Conservation Wildlife Management

Collared Grizzly Bear Illegally Shot and Killed in Montana

Investigators are asking the public for additional information as they work to determine who the shooter was
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grizzly bear killed in montana

Most of Montana's grizzly bears live near Glacier and Yellowstone national parks, like this one. Yellowstone National Park / Flickr

A collared grizzly bear that was found dead recently in northwestern Montana was shot and killed illegally, Montana Fish, Wildlife & Parks reports. FWP and the U.S. Fish and Wildlife Service are now investigating the crime and asking for the public’s help.

State wildlife officials discovered the dead bruin off a Forest Service road north of Noxon on May 24. Their investigation determined that the bear had died from gunshot wounds on the evening of May 16. The bear wore a collar for research purposes and “had no history of conflicts,” according to the agency.

Aside from the bear being roughly seven years old and this being the first illegal grizzly bear killing in the Cabinet-Yaak Ecosystem this year, no further information is currently available, regional communication and education program coordinator Dillon Tabish tells Outdoor Life. Because grizzlies are federally protected under the Endangered Species Act, the shooter could face up to a year in prison along with fines of up to $50,000.

Grizzly Bears in the Cabinet-Yaak Ecosystem

The area where the bear was discovered is in the southern reaches of the Cabinet-Yaak Ecosystem, which spans 2,600 square miles in northwestern Montana and the eastern part of the Idaho Panhandle. The Cabinet-Yaak grizzly bear recovery zone is home to a population of roughly 60 bears, Tabish says. It is one of six grizzly bear recovery zones in the U.S. The two most well-known recovery zones are in the Greater Yellowstone and the Northern Continental Divide ecosystems. The other three zones include the Selkirk zone in western Idaho and southern B.C., the North Cascades zone in northwestern Washington, and the Bitterroot zone in southwestern Montana and eastern Idaho.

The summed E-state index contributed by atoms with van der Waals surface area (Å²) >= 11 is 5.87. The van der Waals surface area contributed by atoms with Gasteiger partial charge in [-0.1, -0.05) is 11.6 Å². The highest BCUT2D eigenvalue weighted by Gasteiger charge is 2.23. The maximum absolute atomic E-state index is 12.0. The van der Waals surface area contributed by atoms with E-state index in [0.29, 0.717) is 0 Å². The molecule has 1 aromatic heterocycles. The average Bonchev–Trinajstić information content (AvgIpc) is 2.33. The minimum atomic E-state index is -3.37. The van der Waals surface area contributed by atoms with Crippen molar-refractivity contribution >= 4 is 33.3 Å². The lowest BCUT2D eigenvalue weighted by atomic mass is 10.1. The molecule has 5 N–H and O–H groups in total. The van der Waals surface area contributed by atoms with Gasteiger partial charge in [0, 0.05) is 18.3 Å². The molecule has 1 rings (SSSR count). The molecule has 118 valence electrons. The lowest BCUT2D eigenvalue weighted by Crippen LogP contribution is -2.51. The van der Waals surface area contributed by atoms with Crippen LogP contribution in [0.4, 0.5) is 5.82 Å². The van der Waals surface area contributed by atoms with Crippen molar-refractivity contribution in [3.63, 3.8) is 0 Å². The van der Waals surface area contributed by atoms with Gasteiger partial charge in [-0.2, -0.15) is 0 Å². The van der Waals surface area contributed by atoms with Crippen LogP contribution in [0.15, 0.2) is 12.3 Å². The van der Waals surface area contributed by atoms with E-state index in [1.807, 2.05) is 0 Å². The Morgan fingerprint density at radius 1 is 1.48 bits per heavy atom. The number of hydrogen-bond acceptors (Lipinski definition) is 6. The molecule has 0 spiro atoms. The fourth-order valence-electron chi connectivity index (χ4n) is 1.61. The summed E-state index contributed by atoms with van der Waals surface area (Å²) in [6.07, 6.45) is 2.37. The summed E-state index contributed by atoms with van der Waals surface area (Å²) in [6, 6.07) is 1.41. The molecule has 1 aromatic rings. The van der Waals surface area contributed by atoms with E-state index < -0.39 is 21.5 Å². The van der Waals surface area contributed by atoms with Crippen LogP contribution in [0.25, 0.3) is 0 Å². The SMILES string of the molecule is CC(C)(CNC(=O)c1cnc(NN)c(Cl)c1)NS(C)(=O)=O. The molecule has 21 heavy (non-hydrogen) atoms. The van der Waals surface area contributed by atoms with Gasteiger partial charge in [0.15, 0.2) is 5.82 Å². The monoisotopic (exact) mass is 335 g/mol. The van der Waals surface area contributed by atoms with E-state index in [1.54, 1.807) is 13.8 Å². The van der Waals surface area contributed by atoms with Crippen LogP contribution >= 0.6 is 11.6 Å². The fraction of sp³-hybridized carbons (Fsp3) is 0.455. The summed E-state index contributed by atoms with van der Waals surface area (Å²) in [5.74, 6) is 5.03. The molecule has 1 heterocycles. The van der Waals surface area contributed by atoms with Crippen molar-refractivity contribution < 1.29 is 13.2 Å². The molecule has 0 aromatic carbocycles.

Efforts to boost the CYE grizzly population began in 1990 after it had fallen to an estimated 10 bears in the late 80s, according to FWP. Human activity is, by far, the highest driver of grizzly bear mortality in the region. From 1982 to 2021, the USFWS recorded 61 instances of human-caused grizzly bear deaths—or roughly three deaths every two years. Twenty of those bears were killed for research and management purposes or in self defense, and one was harvested legally by a hunter in Canada. The other 40 deaths were the result of poaching, mistaken animal identification, train collisions, and “unknown” human actions, some of which are still under investigation. In contrast, just 18 natural deaths occurred over the same period.

These trends are not unique to the CYE, Tabish says.

“Human-caused mortalities are the vast majority of known grizzly bear mortalities across all these ecosystems. Generally, those issues are pretty consistent across the board,” Tabish says. “We have mistaken identities by black bear hunters in the Greater Yellowstone area and the NCDE, and we have poachings in those ecosystems, too.”

Read Next: Montana Legislators, Don’t Blow Our Best Chance to Delist Grizzly Bears

In 1975, FWS listed grizzly bears in the Lower 48 as threatened. Now, populations in the GYE and NCDE have surpassed FWS’ recovery goals, prompting lots of debate across the country over the question of whether to delist the species and hand grizzly bear management back over to the states.